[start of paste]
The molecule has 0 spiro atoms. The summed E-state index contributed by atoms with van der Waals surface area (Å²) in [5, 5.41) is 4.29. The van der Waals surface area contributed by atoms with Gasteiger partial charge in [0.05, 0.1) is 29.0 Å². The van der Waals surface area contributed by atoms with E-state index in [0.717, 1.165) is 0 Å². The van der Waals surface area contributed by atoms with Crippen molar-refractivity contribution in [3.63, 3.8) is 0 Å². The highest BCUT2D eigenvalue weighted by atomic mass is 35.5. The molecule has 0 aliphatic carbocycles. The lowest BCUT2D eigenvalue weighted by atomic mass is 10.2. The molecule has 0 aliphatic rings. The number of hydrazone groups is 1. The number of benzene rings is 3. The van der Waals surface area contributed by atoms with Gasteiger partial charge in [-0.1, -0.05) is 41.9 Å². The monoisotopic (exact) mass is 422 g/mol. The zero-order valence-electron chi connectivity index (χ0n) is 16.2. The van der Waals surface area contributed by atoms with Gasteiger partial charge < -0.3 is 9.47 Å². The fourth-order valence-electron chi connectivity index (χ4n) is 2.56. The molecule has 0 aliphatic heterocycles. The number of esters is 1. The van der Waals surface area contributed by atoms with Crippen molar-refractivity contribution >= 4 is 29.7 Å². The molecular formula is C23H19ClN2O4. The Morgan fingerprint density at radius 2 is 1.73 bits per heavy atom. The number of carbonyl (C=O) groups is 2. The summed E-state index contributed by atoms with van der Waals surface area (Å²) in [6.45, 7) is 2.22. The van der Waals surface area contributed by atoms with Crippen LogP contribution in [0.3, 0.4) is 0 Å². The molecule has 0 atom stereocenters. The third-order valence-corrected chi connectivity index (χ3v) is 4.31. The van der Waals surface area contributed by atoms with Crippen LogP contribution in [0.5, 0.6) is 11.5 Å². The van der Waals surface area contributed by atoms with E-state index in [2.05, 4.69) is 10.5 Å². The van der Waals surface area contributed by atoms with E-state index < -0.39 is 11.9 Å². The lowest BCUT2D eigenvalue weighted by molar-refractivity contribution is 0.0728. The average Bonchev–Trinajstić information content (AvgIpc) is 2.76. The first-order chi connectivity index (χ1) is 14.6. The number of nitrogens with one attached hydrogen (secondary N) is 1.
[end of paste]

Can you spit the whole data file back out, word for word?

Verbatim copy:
The molecule has 0 spiro atoms. The summed E-state index contributed by atoms with van der Waals surface area (Å²) in [5, 5.41) is 4.29. The van der Waals surface area contributed by atoms with Gasteiger partial charge in [0.05, 0.1) is 29.0 Å². The van der Waals surface area contributed by atoms with E-state index in [0.717, 1.165) is 0 Å². The van der Waals surface area contributed by atoms with Crippen molar-refractivity contribution in [3.63, 3.8) is 0 Å². The highest BCUT2D eigenvalue weighted by atomic mass is 35.5. The molecule has 0 aliphatic carbocycles. The lowest BCUT2D eigenvalue weighted by atomic mass is 10.2. The molecule has 0 aliphatic rings. The number of hydrazone groups is 1. The number of benzene rings is 3. The van der Waals surface area contributed by atoms with Gasteiger partial charge in [-0.1, -0.05) is 41.9 Å². The monoisotopic (exact) mass is 422 g/mol. The zero-order valence-electron chi connectivity index (χ0n) is 16.2. The van der Waals surface area contributed by atoms with Gasteiger partial charge < -0.3 is 9.47 Å². The fourth-order valence-electron chi connectivity index (χ4n) is 2.56. The molecule has 0 aliphatic heterocycles. The number of esters is 1. The van der Waals surface area contributed by atoms with Crippen molar-refractivity contribution >= 4 is 29.7 Å². The molecular formula is C23H19ClN2O4. The Morgan fingerprint density at radius 2 is 1.73 bits per heavy atom. The number of carbonyl (C=O) groups is 2. The summed E-state index contributed by atoms with van der Waals surface area (Å²) in [6.45, 7) is 2.22. The van der Waals surface area contributed by atoms with Crippen LogP contribution in [0.3, 0.4) is 0 Å². The molecule has 0 atom stereocenters. The third-order valence-corrected chi connectivity index (χ3v) is 4.31. The van der Waals surface area contributed by atoms with Crippen LogP contribution in [0.5, 0.6) is 11.5 Å². The van der Waals surface area contributed by atoms with E-state index in [2.05, 4.69) is 10.5 Å². The van der Waals surface area contributed by atoms with E-state index < -0.39 is 11.9 Å². The lowest BCUT2D eigenvalue weighted by molar-refractivity contribution is 0.0728. The average Bonchev–Trinajstić information content (AvgIpc) is 2.76. The first-order chi connectivity index (χ1) is 14.6. The number of nitrogens with one attached hydrogen (secondary N) is 1.